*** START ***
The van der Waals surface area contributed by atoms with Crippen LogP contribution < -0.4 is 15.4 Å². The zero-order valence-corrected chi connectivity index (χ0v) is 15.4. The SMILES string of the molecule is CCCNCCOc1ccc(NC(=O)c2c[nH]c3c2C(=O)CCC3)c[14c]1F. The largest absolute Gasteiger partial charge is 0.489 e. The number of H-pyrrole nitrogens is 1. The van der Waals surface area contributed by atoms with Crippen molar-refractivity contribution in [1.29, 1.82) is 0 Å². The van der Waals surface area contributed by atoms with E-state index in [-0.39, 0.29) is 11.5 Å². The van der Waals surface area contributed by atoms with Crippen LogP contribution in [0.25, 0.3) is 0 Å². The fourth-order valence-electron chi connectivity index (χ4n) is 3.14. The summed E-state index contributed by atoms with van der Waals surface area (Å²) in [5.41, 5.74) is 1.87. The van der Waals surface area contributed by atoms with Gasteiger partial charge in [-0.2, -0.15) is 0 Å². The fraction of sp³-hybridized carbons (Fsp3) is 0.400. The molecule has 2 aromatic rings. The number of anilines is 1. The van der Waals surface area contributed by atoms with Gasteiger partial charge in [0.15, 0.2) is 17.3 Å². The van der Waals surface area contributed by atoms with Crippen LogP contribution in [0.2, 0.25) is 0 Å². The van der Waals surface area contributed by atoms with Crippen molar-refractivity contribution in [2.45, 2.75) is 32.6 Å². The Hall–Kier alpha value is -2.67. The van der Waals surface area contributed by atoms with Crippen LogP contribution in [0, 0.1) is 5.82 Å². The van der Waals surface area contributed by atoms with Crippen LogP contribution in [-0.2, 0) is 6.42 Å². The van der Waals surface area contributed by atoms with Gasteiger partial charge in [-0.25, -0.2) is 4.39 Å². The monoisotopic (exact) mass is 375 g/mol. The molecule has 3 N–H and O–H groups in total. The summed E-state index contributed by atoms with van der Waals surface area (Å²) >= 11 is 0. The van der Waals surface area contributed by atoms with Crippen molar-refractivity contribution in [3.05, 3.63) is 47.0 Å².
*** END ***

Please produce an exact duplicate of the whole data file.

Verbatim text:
The van der Waals surface area contributed by atoms with Crippen LogP contribution < -0.4 is 15.4 Å². The zero-order valence-corrected chi connectivity index (χ0v) is 15.4. The SMILES string of the molecule is CCCNCCOc1ccc(NC(=O)c2c[nH]c3c2C(=O)CCC3)c[14c]1F. The largest absolute Gasteiger partial charge is 0.489 e. The number of H-pyrrole nitrogens is 1. The van der Waals surface area contributed by atoms with Crippen molar-refractivity contribution in [1.29, 1.82) is 0 Å². The van der Waals surface area contributed by atoms with E-state index in [-0.39, 0.29) is 11.5 Å². The van der Waals surface area contributed by atoms with Crippen LogP contribution in [0.25, 0.3) is 0 Å². The fourth-order valence-electron chi connectivity index (χ4n) is 3.14. The summed E-state index contributed by atoms with van der Waals surface area (Å²) in [5.41, 5.74) is 1.87. The van der Waals surface area contributed by atoms with Gasteiger partial charge in [-0.2, -0.15) is 0 Å². The fraction of sp³-hybridized carbons (Fsp3) is 0.400. The molecule has 2 aromatic rings. The number of anilines is 1. The van der Waals surface area contributed by atoms with Gasteiger partial charge in [0.15, 0.2) is 17.3 Å². The van der Waals surface area contributed by atoms with Crippen LogP contribution in [0.2, 0.25) is 0 Å². The van der Waals surface area contributed by atoms with Crippen molar-refractivity contribution in [2.45, 2.75) is 32.6 Å². The Hall–Kier alpha value is -2.67. The van der Waals surface area contributed by atoms with Crippen LogP contribution in [0, 0.1) is 5.82 Å². The van der Waals surface area contributed by atoms with Crippen LogP contribution in [-0.2, 0) is 6.42 Å². The van der Waals surface area contributed by atoms with Gasteiger partial charge in [-0.25, -0.2) is 4.39 Å². The monoisotopic (exact) mass is 375 g/mol. The molecule has 3 N–H and O–H groups in total. The summed E-state index contributed by atoms with van der Waals surface area (Å²) >= 11 is 0. The van der Waals surface area contributed by atoms with Crippen molar-refractivity contribution in [3.05, 3.63) is 47.0 Å².